Plaintiff, a state prisoner proceeding pro se, has filed this civil rights action seeking relief under 42 U.S.C. § 1983. Pending before the court is defense counsel's motion seeking an order allowing the parties to file supplemental briefing and/or evidence on defendants' motions for summary judgment in light of the recent decision in Woods v. Carey, 684 F.3d 934 (9th Cir. 2012).
By way of background, on March 16, 2012, the then-assigned district judge granted defendants' motion for summary judgment brought on behalf of defendant Nurse Kaur but denied defendants' motion for summary judgment brought on behalf of defendant Dr. Chen. On July 3, 2012, the then-assigned district judge granted defendant's motion for summary judgment brought on behalf of defendant Pharmacist Naku and referred this matter back to the assigned Magistrate Judge for further proceedings with respect to plaintiff's claims against defendant Dr. Chen.
Under Woods, pro se prisoners must receive notice of what is required of them to oppose a motion for summary judgment at the time defendants file their motion. See Woods, 684 F.3d at 940-41. Because plaintiff filed his oppositions to defendants' motions for summary judgment without the benefit of a contemporaneous Woods notice, defense counsel has filed the pending motion proposing that the court allow plaintiff to file supplemental oppositions to defendants' summary judgment motions. In the interest of justice, and good cause appearing therefor, the court will grant defendants' motion and allow plaintiff thirty days to file any supplemental oppositions, including any evidence, to defendants' previously filed motions for summary judgment if he so desires. In addition, the court will allow defendants to file any supplemental replies within fifteen days of service of the supplemental oppositions. Upon receipt and review of the supplemental briefing and evidence, if any, the court will determine whether either of the then-assigned district judge's prior orders ruling on defendants' motions for summary judgment need to be amended, vacated, or otherwise disturbed.
If plaintiff does not wish to file supplemental oppositions to the previously ruled upon motions for summary judgment, he is not required to do so. Instead, upon expiration of the time for filing supplemental oppositions, the court will proceed by referring this case to the mediation program for a settlement conference on the currently remaining claims. If plaintiff wishes to file supplemental oppositions, pursuant to Woods as well as Rand v. Rowland, 154 F.3d 952, 957 (9th Cir. 1998) (en banc) and Klingele v. Eikenberry, 849 F.2d 409 (9th Cir. 1988), the court hereby informs plaintiff again that a motion for summary judgment is a request for an order for judgment in favor of the defendant without trial. A defendant's motion for summary judgment will set forth the facts that the defendant contends are not reasonably subject to dispute and that entitle the defendant to judgment. To oppose a motion for summary judgment, plaintiff must show proof of his or her claims. Plaintiff may do this in one or more of the following ways. Plaintiff may rely on plaintiff's statements made under penalty of perjury in the complaint if the complaint shows that plaintiff has personal knowledge of the matters stated and plaintiff specifies those parts of the complaint on which plaintiff relies. Plaintiff may serve and file one or more affidavits or declarations setting forth the facts that plaintiff believes prove plaintiff's claims; the person who signs an affidavit or declaration must have personal knowledge of the facts stated. Plaintiff may rely on written records, but plaintiff must prove that the records are what plaintiff asserts they are. Plaintiff may rely on all or any part of the transcript of one or more depositions, answers to interrogatories, or admissions obtained in this proceeding. If plaintiff fails to contradict the defendant's evidence with counteraffidavits or other admissible evidence, the court may accept defendant's evidence as true and grant the motion. If there is some good reason why such facts are not available to plaintiff when required to oppose a motion for summary judgment, the court will consider a request to postpone consideration of the defendant's motion. See Fed. R. Civ. P. 56(d). If plaintiff does not serve and file a written opposition to the motion, or a request to postpone consideration of the motion, the court may consider the failure to act as a waiver of opposition to the defendant's motion. SeeL.R. 230(l). If the court grants the motion for summary judgment, whether opposed or unopposed, judgment will be entered for the defendant without a trial and the case will be closed as to that defendant.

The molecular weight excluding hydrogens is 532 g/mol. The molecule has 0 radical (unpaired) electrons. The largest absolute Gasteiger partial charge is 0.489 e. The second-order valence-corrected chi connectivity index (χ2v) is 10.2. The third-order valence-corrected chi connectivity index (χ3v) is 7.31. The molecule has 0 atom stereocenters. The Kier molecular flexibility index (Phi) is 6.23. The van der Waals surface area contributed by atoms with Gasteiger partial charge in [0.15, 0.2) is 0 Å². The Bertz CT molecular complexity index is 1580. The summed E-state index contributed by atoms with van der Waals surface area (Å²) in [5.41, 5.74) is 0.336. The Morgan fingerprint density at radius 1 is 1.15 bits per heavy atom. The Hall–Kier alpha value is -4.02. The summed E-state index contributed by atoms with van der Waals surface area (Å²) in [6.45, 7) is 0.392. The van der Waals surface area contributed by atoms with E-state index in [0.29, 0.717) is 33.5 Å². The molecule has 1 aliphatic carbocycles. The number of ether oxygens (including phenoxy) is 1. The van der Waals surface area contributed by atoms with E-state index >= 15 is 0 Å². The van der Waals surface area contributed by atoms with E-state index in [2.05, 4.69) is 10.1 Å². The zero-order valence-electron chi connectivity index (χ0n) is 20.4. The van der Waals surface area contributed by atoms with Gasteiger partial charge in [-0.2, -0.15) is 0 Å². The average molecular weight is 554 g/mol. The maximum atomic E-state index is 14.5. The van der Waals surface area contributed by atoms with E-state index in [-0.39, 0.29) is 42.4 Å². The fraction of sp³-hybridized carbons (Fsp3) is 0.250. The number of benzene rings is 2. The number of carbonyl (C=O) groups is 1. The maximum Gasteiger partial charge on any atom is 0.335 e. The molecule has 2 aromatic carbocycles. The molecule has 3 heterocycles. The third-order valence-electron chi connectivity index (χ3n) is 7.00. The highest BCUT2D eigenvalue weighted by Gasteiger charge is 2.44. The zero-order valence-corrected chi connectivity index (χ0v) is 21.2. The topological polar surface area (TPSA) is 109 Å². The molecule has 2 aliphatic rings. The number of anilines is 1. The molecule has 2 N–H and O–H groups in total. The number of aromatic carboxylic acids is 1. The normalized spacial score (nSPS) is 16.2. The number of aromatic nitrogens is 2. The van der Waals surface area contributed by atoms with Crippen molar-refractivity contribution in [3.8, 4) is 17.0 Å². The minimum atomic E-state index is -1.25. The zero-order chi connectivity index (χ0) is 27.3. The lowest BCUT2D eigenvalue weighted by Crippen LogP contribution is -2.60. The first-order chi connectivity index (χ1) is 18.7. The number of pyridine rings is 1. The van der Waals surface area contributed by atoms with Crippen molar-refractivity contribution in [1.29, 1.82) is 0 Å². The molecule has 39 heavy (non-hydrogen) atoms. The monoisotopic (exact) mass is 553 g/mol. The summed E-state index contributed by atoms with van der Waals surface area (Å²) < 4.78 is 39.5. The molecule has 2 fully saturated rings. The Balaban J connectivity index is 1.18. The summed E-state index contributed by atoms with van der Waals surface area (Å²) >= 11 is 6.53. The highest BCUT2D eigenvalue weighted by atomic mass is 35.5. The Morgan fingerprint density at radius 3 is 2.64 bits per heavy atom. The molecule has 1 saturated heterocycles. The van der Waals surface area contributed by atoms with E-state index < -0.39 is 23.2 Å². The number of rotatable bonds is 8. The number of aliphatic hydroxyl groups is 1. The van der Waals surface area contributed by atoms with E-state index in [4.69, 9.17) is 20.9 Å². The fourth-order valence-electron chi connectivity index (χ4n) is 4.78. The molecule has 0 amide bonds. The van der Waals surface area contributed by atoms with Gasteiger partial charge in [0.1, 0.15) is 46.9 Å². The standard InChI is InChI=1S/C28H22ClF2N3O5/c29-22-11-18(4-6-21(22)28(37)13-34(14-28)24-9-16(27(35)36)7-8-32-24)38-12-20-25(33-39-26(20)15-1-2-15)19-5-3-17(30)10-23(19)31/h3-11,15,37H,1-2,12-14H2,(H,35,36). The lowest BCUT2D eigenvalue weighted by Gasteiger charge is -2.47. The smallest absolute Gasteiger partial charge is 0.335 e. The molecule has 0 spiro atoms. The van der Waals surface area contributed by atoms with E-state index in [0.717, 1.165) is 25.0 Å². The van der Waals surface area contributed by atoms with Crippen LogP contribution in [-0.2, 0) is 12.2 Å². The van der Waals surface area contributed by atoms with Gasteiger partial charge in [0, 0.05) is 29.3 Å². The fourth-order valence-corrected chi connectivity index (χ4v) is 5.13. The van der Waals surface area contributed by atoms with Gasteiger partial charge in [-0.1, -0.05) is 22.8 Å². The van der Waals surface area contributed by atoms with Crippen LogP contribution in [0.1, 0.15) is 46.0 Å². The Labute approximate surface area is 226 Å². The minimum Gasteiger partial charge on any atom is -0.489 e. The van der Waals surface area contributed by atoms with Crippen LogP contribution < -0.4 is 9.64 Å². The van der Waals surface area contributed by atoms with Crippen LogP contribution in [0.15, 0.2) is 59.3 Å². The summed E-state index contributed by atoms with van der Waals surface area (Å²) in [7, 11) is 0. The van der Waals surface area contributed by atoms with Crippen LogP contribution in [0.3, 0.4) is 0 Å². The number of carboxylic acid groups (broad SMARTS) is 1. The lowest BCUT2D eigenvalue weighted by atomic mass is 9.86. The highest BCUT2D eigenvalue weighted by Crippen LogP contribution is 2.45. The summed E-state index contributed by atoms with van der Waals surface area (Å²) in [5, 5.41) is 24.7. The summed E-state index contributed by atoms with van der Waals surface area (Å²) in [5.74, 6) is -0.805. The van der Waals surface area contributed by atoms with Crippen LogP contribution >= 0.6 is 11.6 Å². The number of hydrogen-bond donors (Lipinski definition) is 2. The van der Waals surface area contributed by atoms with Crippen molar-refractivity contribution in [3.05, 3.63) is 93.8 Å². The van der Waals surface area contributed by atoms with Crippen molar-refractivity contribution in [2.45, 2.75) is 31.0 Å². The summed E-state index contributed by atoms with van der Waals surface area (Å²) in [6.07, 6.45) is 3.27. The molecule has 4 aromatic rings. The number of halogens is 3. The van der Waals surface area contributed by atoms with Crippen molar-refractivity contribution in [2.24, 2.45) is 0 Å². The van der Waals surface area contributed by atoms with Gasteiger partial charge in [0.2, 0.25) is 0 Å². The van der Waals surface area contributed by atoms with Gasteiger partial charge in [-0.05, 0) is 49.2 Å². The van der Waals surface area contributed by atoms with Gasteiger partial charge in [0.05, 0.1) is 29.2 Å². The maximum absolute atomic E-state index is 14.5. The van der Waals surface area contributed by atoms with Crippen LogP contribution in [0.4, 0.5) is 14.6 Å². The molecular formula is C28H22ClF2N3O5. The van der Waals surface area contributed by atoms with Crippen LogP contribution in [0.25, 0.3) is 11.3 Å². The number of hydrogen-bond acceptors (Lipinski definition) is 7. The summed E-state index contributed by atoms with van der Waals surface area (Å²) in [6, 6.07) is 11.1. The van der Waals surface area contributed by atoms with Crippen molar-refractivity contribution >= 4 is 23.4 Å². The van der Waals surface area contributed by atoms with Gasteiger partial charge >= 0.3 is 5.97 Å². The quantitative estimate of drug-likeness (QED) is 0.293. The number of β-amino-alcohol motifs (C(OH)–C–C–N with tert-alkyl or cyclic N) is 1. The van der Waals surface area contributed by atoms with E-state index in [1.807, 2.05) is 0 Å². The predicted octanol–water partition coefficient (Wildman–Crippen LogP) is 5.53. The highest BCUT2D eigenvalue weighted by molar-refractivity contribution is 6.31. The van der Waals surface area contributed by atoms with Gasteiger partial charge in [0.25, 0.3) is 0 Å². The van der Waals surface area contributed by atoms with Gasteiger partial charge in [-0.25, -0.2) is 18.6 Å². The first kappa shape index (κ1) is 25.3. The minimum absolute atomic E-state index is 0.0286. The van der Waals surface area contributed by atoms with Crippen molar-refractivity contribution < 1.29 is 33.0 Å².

Accordingly, IT IS HEREBY ORDERED that:
1. Defendants' motion to allow the parties to file supplemental briefing on defendants' motions for summary judgment (Doc. No. 88) is granted; and
2. Within thirty days of the date of service of this order, plaintiff may file supplemental oppositions, including evidentiary materials, to defendants' motion for summary judgment. Within fifteen days of the date of service of plaintiff's supplemental oppositions, if any, defendants may file supplemental replies.
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